2nd February 2017
One of the most memorable afternoons in my first year at King’s, was when I sat at the hospital bedside of one of our older members and attempted to talk with him about the prospect of dying. I felt my youth and inexperience – this was not something I had done before, and this gentleman was one of the faithful saints at King’s who had served the church for many years. He began telling me about his life as a young soldier during the Second World War, and how he had made his peace with God as he prepared to cross the Channel, knowing that he may not return. It was a moving and powerful story, and I began to understand how his experiences all those decades ago had helped shape the man he had become.
There is such power in a story. A famous quote from Harper Lee’s 'To Kill a Mockingbird' says that, ‘You never really understand a person until you consider things from his point of view…Until you climb inside of his skin and walk around in it.’ Hearing someone’s story enables us to do just that – to take time to stand in their shoes and see things from their perspective. We cannot really know a person or understand them until we have heard their experiences.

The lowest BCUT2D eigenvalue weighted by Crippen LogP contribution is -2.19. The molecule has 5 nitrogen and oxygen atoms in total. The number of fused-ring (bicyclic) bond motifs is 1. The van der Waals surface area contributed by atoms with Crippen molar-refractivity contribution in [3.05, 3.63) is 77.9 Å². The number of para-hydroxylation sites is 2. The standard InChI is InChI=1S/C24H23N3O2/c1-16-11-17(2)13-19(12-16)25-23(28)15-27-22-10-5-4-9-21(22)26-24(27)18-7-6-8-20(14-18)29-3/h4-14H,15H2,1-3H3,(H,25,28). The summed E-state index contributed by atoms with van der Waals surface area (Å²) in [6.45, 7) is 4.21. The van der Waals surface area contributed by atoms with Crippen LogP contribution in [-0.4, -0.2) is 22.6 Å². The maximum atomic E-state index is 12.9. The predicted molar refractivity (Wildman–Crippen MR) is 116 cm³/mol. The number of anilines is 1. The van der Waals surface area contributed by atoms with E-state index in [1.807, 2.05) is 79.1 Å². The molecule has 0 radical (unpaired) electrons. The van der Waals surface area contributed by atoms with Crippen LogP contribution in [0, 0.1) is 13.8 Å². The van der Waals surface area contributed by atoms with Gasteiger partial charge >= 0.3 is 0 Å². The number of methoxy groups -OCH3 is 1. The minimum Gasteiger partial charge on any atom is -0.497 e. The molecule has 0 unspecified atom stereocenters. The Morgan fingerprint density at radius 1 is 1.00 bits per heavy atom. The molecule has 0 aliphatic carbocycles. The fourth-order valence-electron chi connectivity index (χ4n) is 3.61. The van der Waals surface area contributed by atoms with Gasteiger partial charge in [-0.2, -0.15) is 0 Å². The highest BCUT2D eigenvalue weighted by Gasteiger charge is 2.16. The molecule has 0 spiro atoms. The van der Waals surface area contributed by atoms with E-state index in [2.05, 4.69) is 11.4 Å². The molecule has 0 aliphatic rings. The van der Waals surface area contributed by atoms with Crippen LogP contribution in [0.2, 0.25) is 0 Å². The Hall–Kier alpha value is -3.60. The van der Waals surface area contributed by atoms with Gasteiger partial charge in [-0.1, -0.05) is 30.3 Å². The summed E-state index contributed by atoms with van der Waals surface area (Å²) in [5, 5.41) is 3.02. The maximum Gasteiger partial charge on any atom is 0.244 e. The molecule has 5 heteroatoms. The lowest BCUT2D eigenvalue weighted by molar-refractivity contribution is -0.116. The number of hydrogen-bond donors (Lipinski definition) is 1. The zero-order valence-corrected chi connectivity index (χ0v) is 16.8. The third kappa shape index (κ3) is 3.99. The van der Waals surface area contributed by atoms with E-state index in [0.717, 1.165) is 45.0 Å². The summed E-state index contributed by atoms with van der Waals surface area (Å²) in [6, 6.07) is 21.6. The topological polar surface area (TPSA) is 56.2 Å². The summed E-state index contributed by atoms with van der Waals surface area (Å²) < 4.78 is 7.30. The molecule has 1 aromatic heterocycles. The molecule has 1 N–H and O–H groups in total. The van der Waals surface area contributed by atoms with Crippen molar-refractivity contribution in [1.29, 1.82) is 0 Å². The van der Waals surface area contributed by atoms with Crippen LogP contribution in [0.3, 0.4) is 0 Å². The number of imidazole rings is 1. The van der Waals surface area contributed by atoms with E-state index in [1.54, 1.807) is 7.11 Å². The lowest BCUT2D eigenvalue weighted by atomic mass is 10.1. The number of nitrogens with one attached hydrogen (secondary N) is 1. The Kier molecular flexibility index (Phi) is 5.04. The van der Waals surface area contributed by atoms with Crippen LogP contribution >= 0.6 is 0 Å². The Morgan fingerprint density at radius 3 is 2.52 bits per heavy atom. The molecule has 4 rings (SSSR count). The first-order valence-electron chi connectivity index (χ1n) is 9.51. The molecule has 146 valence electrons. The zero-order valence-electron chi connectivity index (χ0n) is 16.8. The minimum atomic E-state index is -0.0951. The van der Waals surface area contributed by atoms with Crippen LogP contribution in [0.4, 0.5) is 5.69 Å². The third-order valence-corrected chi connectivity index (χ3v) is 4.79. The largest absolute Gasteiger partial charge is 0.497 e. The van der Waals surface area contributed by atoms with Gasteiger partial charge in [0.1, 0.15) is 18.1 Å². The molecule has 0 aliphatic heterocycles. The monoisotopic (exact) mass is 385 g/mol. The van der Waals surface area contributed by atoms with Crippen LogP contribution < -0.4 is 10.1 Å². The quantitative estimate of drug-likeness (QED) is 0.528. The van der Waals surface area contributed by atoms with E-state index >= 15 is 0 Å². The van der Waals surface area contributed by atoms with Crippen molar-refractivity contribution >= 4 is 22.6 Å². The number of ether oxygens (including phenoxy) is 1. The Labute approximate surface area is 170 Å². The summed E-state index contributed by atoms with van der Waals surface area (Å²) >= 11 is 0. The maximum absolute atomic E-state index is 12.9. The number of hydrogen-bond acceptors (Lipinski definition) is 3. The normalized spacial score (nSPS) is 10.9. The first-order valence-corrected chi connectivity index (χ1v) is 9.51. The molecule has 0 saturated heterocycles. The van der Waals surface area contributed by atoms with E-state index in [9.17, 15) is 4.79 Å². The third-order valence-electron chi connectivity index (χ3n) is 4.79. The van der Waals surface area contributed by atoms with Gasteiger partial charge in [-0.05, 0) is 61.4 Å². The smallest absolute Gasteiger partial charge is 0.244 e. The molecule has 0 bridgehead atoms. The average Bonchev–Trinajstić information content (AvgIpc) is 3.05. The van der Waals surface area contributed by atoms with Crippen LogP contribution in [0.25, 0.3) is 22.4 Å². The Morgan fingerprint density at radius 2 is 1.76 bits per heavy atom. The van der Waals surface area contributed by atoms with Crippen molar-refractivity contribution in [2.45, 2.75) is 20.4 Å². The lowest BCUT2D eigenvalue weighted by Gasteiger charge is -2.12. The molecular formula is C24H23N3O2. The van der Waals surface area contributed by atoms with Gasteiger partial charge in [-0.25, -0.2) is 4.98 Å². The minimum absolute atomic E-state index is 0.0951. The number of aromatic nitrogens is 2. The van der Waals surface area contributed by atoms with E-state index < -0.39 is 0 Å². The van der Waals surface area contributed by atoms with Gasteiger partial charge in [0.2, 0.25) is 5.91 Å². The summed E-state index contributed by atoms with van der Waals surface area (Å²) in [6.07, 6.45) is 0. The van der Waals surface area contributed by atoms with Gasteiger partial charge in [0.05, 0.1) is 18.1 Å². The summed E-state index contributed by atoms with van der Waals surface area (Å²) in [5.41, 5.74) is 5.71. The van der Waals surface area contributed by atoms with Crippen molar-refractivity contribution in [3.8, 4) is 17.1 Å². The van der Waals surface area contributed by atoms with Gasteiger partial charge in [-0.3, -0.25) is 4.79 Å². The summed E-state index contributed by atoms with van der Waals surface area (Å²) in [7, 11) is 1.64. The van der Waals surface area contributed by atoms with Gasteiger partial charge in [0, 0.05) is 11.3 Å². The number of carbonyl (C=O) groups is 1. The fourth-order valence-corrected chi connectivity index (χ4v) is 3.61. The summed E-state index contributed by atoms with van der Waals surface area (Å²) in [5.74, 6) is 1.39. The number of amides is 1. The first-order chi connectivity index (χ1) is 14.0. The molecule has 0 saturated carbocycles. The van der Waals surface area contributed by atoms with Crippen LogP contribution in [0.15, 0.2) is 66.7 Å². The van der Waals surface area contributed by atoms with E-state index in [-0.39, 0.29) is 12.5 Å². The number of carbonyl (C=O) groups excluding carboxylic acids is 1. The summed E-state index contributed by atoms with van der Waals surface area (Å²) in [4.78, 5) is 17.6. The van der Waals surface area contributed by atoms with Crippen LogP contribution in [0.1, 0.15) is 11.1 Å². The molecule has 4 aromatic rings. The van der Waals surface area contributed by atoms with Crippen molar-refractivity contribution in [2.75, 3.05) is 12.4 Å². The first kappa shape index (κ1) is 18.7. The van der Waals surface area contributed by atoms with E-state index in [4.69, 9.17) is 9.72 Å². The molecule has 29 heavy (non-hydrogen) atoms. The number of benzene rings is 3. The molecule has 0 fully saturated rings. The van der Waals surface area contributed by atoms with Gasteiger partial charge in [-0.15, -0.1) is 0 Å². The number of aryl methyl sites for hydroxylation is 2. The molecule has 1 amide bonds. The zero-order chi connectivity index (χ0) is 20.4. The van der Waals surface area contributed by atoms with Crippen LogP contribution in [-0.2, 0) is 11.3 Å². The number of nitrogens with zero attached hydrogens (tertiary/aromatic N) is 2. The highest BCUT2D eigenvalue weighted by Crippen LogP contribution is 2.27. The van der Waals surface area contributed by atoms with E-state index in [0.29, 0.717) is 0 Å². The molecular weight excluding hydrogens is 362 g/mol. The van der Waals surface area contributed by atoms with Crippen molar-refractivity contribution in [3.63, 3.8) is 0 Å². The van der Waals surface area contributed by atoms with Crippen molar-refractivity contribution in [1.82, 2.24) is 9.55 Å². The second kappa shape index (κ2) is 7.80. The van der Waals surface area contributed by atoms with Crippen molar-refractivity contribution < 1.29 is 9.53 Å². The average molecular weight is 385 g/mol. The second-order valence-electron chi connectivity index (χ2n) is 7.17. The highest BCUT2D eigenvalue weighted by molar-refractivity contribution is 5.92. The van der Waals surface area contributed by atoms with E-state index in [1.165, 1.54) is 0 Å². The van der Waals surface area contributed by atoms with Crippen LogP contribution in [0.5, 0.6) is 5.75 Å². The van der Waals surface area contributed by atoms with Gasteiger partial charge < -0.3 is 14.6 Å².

This Sunday we begin our important new series on diversity, called INVITED. As part of this series we will be hearing testimonies from different church members, as they share their individual histories and experiences of diversity. You can read Cindy's story below.
During the series, we want to encourage you to share your own stories, and also to take the time to listen to others as they share theirs. One of the ways we can do that is by joining a group – it is not too late to sign up for one. If you have not already done so, let me encourage you also to buy a copy of the booklet accompanying the series, which has daily devotionals and prayer points. Books are available for £3.50 from the Information Desk on Sunday.
I am excited about INVITED, but also aware of the challenges that discussing the issue of diversity can bring. For many in our community, this is an area that carries pain and hurt, and many of us still have a lot to learn. I believe that the church should reflect kingdom values, where all are equal and barriers are broken down. Let us enter this series with an openness to God’s Holy Spirit, a willingness to be challenged and a desire to understand others. I look forward to seeing you all there on Sunday, when I will be preaching and opening the series.
Posted by Steve Tibbert
Steve Tibbert leads King’s Church London, with sites in Catford, Downham, Lee and Beckenham. The church has seen continued growth since the mid-1990s, both in terms of size and diversity.
As well as leading King’s, Steve hosts and leads Newfrontiers, a fellowship of apostolic leaders with hundreds of churches around the world.
Steve is married to Deb. They have three grown up sons and one grandson.